Content marketing: we know all the benefits. It seriously boosts your SEO efforts, it encourages trust in your brand, and despite being hella cost effective, the payoff is spectacular. Content marketing has become really, really popular over the last few years though, so how do consumers feel about it now?
Kind of surprisingly, our over 45 population seems to find content marketing the most useful, with one in three (34%) of them saying they’ve used content to make a purchase in the past. A solid 10 per cent of them say they often turn to content or how-to guides to help them make a purchase with another 23.1 per cent of them saying they have in the past.
One in five 45-54s would consider using a guide to make a purchase in the future.
Our 45-64s seem to have the strongest history with 23.9% saying they’ve done it once or twice.
Inside our over-45 group, men are even more likely to rely on content than the women. A pretty significant 11.8 per cent of the women say they often seek content, while more than a quarter of them say they’ve used it in the past.
While there is one per cent more devoted content consumers in the 18-24s camp, over 45s surprisingly seem to be way more into content.
And, one in five of them would consider doing so in the future.
Our over-45 group being the most enthused by content doesn’t mean the rest of us aren’t though. Nearly one in three (28.5 per cent) have used content to make a purchase before while 10.3% of them say they do it often.
Aside from the 18.2 per cent of Australians who have already been swayed to make a purchase by content marketing in the past, a further 10.3 per cent say they do it regularly and 10.9 per cent are open to doing so in the future.
Really interestingly, most 18-24 year-olds, in fact 67.9 per cent of them, say they’ve never made a purchase after watching or reading a how-to guide.
Meanwhile 1 in 10 (12.1%) say they often seek guides before they buy a product, and another 1 in 10 (12.9%) say they have once or twice.
It’s especially interesting because this age group is the first to truly come up with a metric f*cktonne of content at their disposal.
Australia’s 2016 Census found the median age of all our business owners was 48 years-old. The highest portion of Australian business owners were aged between 45 and 64 years-old, which is also the age group most likely to turn to a how-to guide or piece of content before making a purchase.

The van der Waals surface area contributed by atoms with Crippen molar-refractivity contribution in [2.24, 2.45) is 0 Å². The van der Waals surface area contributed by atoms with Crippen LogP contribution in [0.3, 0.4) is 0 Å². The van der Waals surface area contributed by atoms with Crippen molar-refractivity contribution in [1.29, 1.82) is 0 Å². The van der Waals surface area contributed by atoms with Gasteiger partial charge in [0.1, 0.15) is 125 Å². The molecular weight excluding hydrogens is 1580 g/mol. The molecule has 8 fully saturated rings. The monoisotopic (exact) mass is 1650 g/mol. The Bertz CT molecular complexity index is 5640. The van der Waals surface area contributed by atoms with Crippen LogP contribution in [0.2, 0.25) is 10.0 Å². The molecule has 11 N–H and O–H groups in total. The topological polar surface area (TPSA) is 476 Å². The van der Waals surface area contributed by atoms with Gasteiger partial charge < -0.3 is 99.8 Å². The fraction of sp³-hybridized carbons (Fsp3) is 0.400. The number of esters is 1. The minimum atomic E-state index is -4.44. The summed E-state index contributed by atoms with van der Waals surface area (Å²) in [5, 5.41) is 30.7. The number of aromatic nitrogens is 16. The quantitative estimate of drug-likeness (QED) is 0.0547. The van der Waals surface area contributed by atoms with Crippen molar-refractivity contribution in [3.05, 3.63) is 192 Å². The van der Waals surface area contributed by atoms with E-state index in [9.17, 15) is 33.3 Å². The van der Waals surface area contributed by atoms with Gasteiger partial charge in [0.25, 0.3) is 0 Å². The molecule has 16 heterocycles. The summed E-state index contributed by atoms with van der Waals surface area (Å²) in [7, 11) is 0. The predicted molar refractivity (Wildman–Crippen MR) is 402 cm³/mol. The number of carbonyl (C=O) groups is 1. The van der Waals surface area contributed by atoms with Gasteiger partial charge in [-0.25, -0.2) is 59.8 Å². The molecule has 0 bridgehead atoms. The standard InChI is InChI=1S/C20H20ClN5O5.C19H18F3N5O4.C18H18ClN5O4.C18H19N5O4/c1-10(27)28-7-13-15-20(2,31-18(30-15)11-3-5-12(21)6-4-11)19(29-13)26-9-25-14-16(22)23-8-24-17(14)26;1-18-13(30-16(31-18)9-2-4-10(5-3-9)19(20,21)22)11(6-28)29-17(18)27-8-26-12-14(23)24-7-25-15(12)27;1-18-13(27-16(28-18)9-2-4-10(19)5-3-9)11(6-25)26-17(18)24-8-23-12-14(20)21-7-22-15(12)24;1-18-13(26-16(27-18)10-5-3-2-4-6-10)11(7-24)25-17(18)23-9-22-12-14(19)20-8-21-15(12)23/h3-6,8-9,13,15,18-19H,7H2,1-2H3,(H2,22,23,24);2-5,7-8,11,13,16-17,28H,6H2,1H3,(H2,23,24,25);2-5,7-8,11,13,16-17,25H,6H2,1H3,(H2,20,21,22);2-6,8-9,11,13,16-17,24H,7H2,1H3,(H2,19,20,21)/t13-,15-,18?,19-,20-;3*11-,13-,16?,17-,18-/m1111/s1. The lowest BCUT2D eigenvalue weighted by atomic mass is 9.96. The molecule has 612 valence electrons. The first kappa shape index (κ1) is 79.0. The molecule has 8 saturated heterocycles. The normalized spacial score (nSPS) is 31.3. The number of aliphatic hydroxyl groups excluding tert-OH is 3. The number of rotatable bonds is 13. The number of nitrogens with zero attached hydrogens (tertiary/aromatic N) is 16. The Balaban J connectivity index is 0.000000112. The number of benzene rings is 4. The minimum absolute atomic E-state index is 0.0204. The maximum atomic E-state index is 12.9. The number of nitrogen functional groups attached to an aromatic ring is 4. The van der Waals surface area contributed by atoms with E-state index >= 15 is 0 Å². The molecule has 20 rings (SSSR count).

On top of that, while women account for 35 per cent of Australian business owners, 65 per cent are male. Men in this age bracket are pretty likely to seek content when buying something, but so are women. One in three (33.3%) men in this age bracket have used content to buy while 35.4 per cent of women have.
We wondered if the purchase process was different for business owners, especially with these content marketing stats in mind.
Chris Kaiser, Founder and CEO of Click A Tree, compared the process to hiring an employee.
“We generally always test people we’re thinking of hiring. It helps us sort out the less motivated ones – some may not even make the effort to respond to the simplest of questions without being paid,” said Kaiser.
“Those providing helpful answers are the ones we consider when making a choice, and most of the time we hire the agency that has pre-invested the most time. It simply proves they’re motivated, and that’s what we need: motivated people to help us grow our business.”
Gen Z, our 18-24 year-old population, isn’t so into content. It doesn’t mean it’s completely lost on them — 32.1 per cent of them are open to it. But a significant 67.9 per cent say they’ve never read a content piece to make a purchase. Younger women are even less likely to be swayed by content with only 30.4 per cent open to it, compared to 34.6 per cent of men in the age group.
Alex Porter from SearchItLocal points out that the over-45 demographic is used to reading longform content and that longform content does make you appear to have more authority.
“In that regard both demographics are ultimately searching for the same thing – a trusted source of thought leadership,” says Porter.
“Younger demographics seek this out in the form of individuals, which is why influencer marketing was worth $2 billion in 2017 and will grow to $10 billion in 2020.
“While older demographics seek out thought leadership in the form of authoritative content.”
Founder of RightlyWritten, Jitendra Gidwani says that Gen Z uses the internet differently to us. While the bulk of the age groups that came before them love using tutorials and content to guide our purchases — Gen Z are off it.
“That sort of content feels contrived to Gen Z; it’s precisely because young people have grown up on content that they expect it to feel organic,” says Gidwani.
“Because Gen Z has never differentiated their digital lives from the “real world,” they want digital content to feel as seamless as a personal interaction, and a how-to guide or something of the like might feel too stiff to meet that standard.
“Influencer marketing fills an obvious void for Gen Z—they love social interaction but they hate excessive orchestration, so influencers strike the perfect balance.”
Methodology: We surveyed 1,001 Australians to learn about how their content consumption coincides with their purchasing habits. Data was collected via Google Surveys.